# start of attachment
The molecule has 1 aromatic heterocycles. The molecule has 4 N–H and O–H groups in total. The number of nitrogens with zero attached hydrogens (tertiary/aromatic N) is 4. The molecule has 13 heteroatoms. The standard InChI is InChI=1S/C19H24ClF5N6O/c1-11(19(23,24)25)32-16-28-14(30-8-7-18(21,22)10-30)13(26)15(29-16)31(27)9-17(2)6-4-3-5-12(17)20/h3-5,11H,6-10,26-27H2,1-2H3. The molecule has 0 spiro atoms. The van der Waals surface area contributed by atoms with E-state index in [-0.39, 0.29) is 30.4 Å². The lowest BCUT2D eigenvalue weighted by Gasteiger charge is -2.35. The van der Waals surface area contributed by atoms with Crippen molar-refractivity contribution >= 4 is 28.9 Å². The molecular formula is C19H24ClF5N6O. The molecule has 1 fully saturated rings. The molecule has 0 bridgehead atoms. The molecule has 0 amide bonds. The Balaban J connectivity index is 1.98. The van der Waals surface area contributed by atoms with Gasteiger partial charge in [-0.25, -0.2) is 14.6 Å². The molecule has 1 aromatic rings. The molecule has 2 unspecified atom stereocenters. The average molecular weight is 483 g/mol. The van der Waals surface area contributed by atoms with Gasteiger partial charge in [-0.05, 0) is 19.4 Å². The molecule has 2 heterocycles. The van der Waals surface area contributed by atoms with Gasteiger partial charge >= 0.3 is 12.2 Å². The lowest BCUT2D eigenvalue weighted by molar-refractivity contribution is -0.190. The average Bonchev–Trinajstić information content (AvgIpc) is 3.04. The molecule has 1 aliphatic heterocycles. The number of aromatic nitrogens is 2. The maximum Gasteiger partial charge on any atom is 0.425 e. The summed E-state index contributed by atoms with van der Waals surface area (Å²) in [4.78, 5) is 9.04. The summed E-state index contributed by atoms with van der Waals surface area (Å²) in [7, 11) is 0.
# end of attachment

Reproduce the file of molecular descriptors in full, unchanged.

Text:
The molecule has 1 aromatic heterocycles. The molecule has 4 N–H and O–H groups in total. The number of nitrogens with zero attached hydrogens (tertiary/aromatic N) is 4. The molecule has 13 heteroatoms. The standard InChI is InChI=1S/C19H24ClF5N6O/c1-11(19(23,24)25)32-16-28-14(30-8-7-18(21,22)10-30)13(26)15(29-16)31(27)9-17(2)6-4-3-5-12(17)20/h3-5,11H,6-10,26-27H2,1-2H3. The molecule has 0 spiro atoms. The van der Waals surface area contributed by atoms with E-state index in [-0.39, 0.29) is 30.4 Å². The lowest BCUT2D eigenvalue weighted by Gasteiger charge is -2.35. The van der Waals surface area contributed by atoms with Crippen molar-refractivity contribution >= 4 is 28.9 Å². The molecular formula is C19H24ClF5N6O. The molecule has 1 fully saturated rings. The molecule has 0 bridgehead atoms. The molecule has 0 amide bonds. The Balaban J connectivity index is 1.98. The van der Waals surface area contributed by atoms with Gasteiger partial charge in [-0.25, -0.2) is 14.6 Å². The molecule has 1 aromatic rings. The molecule has 2 unspecified atom stereocenters. The average molecular weight is 483 g/mol. The van der Waals surface area contributed by atoms with Gasteiger partial charge in [-0.05, 0) is 19.4 Å². The molecule has 2 heterocycles. The van der Waals surface area contributed by atoms with Gasteiger partial charge >= 0.3 is 12.2 Å². The lowest BCUT2D eigenvalue weighted by molar-refractivity contribution is -0.190. The average Bonchev–Trinajstić information content (AvgIpc) is 3.04. The molecule has 1 aliphatic heterocycles. The number of aromatic nitrogens is 2. The maximum Gasteiger partial charge on any atom is 0.425 e. The summed E-state index contributed by atoms with van der Waals surface area (Å²) in [4.78, 5) is 9.04. The summed E-state index contributed by atoms with van der Waals surface area (Å²) in [7, 11) is 0.